New Album review: Toward the Low Sun, Dirty three

A few years back (ok, at least a decade now). I used to travel home on the holidays from my not-so-sleepy college town to the backwoods where I grew up. As you can tell from some of my brother’s posts on the area’s characters and atmosphere, it exerts a pull on you.  And it exerted a pull on me: I would come home for each holiday break and return to the places I had been before. Every time I left, the pull of gravity gained upon re-entry almost tore me apart.

If you grow up in one place and one house your home town (or neighborhood) reigns mythic in your mind whether you leave or stay. For my brother, the nature of the place that nourished us has become a defining feature of his identity; for me, leaving it has been as definitive. When I was younger, every time I returned and left home was like the re-opening of a festering wound.

For a while, I always returned to the home of my best friend, the Lead Singer, where, with his help, I obliterated my sorrow chemically. This is not a sob-story or a point to trade drug-narratives, but a simple statement of fact. While we were pointedly not talking about the widening gulf between us, the anxieties of accepting our meager places in the world, or the challenges of trying to be something greater, we talked about music.

Or, rather, he talked about music and I listened. While our taste in music was often similar and while I too often only learned of music from him, there were many cases earlier in our lives when I just dismissed his suggestions. But something about the desperation of my homecomings and the chemical disintegration of barriers made me his avid audience in these years.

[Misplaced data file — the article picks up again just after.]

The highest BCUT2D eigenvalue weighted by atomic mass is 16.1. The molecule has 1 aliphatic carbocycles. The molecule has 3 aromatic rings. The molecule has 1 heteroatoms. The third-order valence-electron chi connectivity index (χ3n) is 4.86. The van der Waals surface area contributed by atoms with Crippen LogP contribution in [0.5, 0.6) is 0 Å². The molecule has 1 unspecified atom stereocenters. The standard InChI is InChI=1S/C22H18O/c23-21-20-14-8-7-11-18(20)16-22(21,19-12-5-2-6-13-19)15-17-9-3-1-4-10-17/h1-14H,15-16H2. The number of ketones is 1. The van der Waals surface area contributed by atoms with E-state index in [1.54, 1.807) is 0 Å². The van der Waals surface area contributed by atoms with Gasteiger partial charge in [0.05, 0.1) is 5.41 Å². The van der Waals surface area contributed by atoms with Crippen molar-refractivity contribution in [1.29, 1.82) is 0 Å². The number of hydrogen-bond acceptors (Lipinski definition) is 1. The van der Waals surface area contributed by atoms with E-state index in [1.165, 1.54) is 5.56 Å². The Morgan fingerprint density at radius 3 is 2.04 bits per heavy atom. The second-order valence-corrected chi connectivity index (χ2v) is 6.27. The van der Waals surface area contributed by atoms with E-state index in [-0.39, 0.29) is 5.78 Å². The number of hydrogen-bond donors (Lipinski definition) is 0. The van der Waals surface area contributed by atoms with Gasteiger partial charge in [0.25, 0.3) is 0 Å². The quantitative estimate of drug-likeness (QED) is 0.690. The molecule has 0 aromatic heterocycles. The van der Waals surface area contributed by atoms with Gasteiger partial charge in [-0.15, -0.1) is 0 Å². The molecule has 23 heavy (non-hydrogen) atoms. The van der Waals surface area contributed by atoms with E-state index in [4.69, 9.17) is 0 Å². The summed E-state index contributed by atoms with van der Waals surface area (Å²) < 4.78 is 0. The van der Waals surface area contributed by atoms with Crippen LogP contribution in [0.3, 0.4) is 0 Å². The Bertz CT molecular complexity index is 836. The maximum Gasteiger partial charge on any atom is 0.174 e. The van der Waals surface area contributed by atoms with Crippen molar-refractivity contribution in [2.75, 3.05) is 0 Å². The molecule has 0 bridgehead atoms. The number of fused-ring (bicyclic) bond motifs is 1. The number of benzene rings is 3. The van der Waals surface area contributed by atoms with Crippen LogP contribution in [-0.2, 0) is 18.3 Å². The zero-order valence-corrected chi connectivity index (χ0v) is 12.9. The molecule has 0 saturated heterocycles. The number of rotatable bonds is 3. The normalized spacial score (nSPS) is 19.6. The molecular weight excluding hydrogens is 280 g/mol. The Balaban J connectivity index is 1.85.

I don’t know how, but I had never heard of Nick Drake until the Lead Singer made me listen to Way to Blue on one of those snowy evenings. I promptly bought every album I could. We started listening to the Dandy Warhols and other similar artists. But the real gift I received during one of those visits was the Dirty Three.

The Dirty Three is a band only for the lack of a better descriptive term. An instrumental trio comprised of drums, guitar, and violin, this Australian group has the most unique and memorable sound of any vaguely popular music outfit from the past twenty years. The violin is electrified with a jumped-up guitar pick-up (famously on a lark way back in 1992/3 by the violinist Warren Ellis); the guitar plays rhythm and lead riffs. The drummer borrows from jazz, rock and all-comers.

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